17 July 2011

Internet access

Local government here in the Loire Valley is not only concerned with tractors, of course. Here's another recent article from the local newspaper:

Officials work to implement ultra high-speed
networking across the Loir-et-Cher

No matter what part of the Loir-et-Cher département they live in, residents can now benefit from high-speed internet service. But the future is all about "ultra high-speed" internet, which will allow for instantaneous transmission of large files and documents, including high-definition images, over both the cell (mobile) and land-line phone networks.

Nationally, government plans call for providing ultra high-speed internet access to 70% of the French population by 2020 and 100% by 2025. The French National Assembly has passed a bill requiring local and regional authorities to begin developing plans for improvements in the digital infrastructure.

In the Loir-et-Cher, the department’s general council has taken up the cause, working to involve all interested parties (service providers; government entities; mayoral associations; trade and professional associations)... The first ultra high-speed internet plan for the Loir-et-Cher is scheduled to be finalized later this month. “We want to be able to apply for grants and funding this fall, for the 2012 budget,” says the departmental council’s vice-chairman for computing and telecommunications.

The plan will include an inventory of the department’s existing ultra high-speed networks and current service providers’ plans and operations. “We will also define our priorities, for example: schools and medical facilities, commercial and business parks. Then we’ll be able to develop a plan for future development of ultra high-speed networks,” said the official.

Walt and I got broadband internet at our house outside Saint-Aignan in October 2003, and we were very happy about that. When we arrived in June of that year and got moved in, we figured we'd have to deal with dial-up networking for the foreseeable future. But the day we went to get our phone service set up, we were informed that DSL (ADSL in French) would be available in our area in a few months, so we signed up immediately.

Our connection is now rated at just 2 mbps, because we are right at the edge of the service area. A lot of people all around France get internet, phone, and even TV over their DSL line (instead of cable or satellite). Our line doesn't have sufficient capacity and speed for TV, but it's great for internet. The speed has gone from 500 bps to 2000 bps over the past 7 years, and the price has gone down from 30 euros a month to the current 21 euros.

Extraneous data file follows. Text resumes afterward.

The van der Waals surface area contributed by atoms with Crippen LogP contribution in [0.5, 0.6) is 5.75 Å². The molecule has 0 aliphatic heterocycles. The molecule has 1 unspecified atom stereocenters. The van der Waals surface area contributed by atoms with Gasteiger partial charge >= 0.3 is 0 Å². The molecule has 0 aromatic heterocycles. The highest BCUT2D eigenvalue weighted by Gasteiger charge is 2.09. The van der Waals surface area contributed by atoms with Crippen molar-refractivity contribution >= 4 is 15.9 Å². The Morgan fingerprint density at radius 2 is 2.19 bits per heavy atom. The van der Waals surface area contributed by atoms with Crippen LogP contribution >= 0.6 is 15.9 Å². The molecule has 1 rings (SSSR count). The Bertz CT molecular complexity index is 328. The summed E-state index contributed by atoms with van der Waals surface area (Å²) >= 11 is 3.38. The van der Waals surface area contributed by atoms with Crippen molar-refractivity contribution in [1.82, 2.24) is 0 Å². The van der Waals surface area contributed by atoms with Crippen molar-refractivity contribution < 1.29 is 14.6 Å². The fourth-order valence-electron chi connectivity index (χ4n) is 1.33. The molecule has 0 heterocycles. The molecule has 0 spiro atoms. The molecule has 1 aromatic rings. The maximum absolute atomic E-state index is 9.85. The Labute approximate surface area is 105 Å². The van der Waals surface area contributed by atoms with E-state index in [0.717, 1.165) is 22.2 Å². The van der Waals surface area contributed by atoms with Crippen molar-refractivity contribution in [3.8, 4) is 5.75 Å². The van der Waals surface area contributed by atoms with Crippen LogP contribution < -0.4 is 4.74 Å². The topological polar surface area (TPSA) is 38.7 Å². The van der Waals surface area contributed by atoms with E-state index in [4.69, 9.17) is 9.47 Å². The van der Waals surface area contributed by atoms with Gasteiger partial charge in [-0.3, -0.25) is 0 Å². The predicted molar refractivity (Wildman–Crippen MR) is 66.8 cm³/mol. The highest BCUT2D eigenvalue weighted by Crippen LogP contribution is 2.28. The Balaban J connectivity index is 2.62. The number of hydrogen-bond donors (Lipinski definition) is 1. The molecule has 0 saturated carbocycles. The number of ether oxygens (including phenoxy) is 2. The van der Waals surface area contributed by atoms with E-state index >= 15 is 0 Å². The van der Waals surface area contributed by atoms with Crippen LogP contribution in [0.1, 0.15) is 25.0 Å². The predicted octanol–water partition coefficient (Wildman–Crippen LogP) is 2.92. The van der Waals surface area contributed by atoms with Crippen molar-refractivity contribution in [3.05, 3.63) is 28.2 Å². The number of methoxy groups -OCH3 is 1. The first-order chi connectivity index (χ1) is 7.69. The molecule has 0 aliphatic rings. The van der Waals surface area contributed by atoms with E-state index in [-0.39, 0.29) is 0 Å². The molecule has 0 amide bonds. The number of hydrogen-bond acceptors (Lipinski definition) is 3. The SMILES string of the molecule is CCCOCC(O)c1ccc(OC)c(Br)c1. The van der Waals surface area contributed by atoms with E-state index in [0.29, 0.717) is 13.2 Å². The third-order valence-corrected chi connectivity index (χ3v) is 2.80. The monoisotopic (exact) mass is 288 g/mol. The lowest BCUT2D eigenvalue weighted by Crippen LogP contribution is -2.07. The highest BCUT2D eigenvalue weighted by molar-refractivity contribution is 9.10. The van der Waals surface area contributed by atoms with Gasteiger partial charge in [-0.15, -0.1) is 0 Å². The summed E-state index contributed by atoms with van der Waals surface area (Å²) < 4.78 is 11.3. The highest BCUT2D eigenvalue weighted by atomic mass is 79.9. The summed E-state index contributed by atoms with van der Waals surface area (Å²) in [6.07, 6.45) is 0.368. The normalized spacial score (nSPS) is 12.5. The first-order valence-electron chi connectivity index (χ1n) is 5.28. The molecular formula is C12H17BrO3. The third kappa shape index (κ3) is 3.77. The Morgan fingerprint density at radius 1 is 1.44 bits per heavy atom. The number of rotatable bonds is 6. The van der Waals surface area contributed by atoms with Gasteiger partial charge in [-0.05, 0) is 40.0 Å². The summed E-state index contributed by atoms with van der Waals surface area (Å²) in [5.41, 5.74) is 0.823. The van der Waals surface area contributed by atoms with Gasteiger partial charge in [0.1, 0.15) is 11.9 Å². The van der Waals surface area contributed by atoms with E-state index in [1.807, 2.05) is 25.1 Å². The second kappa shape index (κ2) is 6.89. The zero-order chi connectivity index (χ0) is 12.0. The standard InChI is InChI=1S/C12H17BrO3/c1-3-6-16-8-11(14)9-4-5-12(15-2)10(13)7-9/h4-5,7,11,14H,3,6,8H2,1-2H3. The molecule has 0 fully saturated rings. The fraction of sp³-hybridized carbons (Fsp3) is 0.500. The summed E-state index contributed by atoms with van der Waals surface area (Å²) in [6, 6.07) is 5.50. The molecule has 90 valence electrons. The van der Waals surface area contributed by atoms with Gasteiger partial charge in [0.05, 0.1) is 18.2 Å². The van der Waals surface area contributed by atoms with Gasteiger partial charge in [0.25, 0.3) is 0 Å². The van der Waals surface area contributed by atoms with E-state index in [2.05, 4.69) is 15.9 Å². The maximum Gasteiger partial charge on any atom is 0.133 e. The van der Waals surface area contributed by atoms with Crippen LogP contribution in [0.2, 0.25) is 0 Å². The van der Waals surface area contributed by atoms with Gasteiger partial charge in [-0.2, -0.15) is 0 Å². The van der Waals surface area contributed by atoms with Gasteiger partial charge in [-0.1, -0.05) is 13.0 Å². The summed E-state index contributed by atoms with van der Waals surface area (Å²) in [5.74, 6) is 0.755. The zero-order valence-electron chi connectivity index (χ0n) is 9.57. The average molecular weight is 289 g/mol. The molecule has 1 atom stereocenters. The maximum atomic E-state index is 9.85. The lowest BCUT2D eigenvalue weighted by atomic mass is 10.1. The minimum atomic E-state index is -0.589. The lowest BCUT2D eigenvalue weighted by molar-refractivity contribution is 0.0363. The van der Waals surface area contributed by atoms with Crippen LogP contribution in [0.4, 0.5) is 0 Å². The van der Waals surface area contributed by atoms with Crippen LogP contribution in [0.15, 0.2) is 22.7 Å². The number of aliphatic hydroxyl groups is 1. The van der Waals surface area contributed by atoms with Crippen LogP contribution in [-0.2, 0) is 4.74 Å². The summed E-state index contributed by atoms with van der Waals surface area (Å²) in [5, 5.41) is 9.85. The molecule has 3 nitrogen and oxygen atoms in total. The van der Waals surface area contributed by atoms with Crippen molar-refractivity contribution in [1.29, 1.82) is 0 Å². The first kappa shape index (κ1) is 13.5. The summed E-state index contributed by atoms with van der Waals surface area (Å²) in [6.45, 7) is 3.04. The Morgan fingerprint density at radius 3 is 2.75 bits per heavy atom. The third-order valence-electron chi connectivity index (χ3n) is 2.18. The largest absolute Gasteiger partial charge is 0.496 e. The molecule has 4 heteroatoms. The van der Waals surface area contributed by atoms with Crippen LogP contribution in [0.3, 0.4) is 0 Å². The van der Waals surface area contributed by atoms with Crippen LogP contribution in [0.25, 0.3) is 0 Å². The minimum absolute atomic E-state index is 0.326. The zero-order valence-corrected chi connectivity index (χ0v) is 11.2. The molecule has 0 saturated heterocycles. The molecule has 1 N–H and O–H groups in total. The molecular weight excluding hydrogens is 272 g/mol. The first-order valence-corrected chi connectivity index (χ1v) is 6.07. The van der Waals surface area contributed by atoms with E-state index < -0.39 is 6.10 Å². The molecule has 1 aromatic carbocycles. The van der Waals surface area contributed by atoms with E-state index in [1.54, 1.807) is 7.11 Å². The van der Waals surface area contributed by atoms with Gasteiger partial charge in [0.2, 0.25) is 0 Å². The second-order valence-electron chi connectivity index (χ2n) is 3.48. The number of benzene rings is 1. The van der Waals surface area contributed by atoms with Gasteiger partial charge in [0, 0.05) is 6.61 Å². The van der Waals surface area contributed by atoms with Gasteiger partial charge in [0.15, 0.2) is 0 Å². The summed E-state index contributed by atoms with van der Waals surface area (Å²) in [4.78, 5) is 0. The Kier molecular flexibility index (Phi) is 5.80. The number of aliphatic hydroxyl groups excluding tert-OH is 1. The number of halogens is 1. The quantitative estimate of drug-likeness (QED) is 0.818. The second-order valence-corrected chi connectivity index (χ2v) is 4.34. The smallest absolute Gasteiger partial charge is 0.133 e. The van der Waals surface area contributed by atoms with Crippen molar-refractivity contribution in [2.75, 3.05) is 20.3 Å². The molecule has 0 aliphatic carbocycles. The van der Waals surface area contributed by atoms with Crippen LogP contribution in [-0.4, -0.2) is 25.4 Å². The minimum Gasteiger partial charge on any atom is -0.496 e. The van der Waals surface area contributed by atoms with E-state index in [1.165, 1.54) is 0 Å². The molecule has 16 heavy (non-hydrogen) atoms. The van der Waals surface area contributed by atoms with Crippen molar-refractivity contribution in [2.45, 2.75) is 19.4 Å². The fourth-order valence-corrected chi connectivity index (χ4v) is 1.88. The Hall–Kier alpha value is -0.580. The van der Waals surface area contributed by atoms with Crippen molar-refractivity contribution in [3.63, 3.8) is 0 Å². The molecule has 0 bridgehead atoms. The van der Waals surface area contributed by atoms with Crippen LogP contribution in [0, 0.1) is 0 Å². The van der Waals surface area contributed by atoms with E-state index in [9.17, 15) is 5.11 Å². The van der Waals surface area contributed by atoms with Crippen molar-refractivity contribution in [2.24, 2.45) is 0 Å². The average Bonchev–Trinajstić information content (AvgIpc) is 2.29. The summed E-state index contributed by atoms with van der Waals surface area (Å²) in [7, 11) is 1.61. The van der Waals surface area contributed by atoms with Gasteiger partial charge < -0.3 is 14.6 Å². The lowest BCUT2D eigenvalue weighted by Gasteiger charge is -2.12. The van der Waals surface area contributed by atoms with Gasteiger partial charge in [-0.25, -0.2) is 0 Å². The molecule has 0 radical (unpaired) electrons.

I don't know if I really believe that there are no addresses in the département that can't get DSL service. I happen to know people who live about 10 miles south of us, in the neighboring Indre-et-Loire department (centered on the city of Tours), who can't get DSL. Maybe the Loir-et-Cher, however, despite — or because of — its rural character, has done what it takes to ensure more universal coverage.


  1. Our Federal Govt is working on High Speed internet as well - currently we pay AUS$49 per month. It works well - no problems.

  2. Leon & Sue: The broadband in Australia is quite slow by world standards, but it's still better than what we get in the Gers which apparently ranks at less than 10% of the French average. The nominal 2MB that Orange sells is far far less in practice - I can't actually watch a YouTube video live - I either have to let it cache for a while or download it and watch it later. Video over Skype is awful at best.

    ...but we're lucky as the people in the next hamlet, only another 500m away get none at all.

    I know a number of people in the area who have no wired broadband and have to use satellite at great expense and slow speed. There's apparently a new high-speed satellite over Europe, but that will not be a perfect win, as the speed-of-light limitation means there's extra latency and real-time communication like Skype is much slower than terrestrial connections.

  3. It's hard to believe that there are places that don't have high-speed Internet, but, I have friends in a town in Illinois that didn't get high speed until about 2 years ago, I'd say. Their town is about 40 minutes from St. Louis, and it is a university town! I imagine that maybe the town itself might have had it, but they live a little bit out in the country... but, still! They were so happy to finally get it.

  4. We are allegedly at an internet speed "up to" 18 mbps. That said, we pay $140 a month for internet and cable TV, and we have very few added chanels.

    Your cable bill seems very reasonable.

  5. Pound for pound, I'll bet les E-U are way behind.

  6. ADSL stands for asymmetric DSL in both English and French. Most DSL lines are asymmetric, though it's not noted because most users don't have heavy outbound (towards the net) traffic.

  7. We only got DSL, and only at the slowest speed, in my area of rural Arizona, 3 or 4 years ago. Many areas still do not have it. I pay $40/month for it. Slow as it may be in the DSL world, I would hate to go back to dial up.

  8. Eleanor, you are surely right.

    PeakTV, thanks, yes. My point is that DSL doesn't mean anything in France, but ADSL (ah-day-ess-'ehl) does.

    Cindy, I hear you. You can't count on having DSL everywhere in France. I'd have a hard time living without it now.


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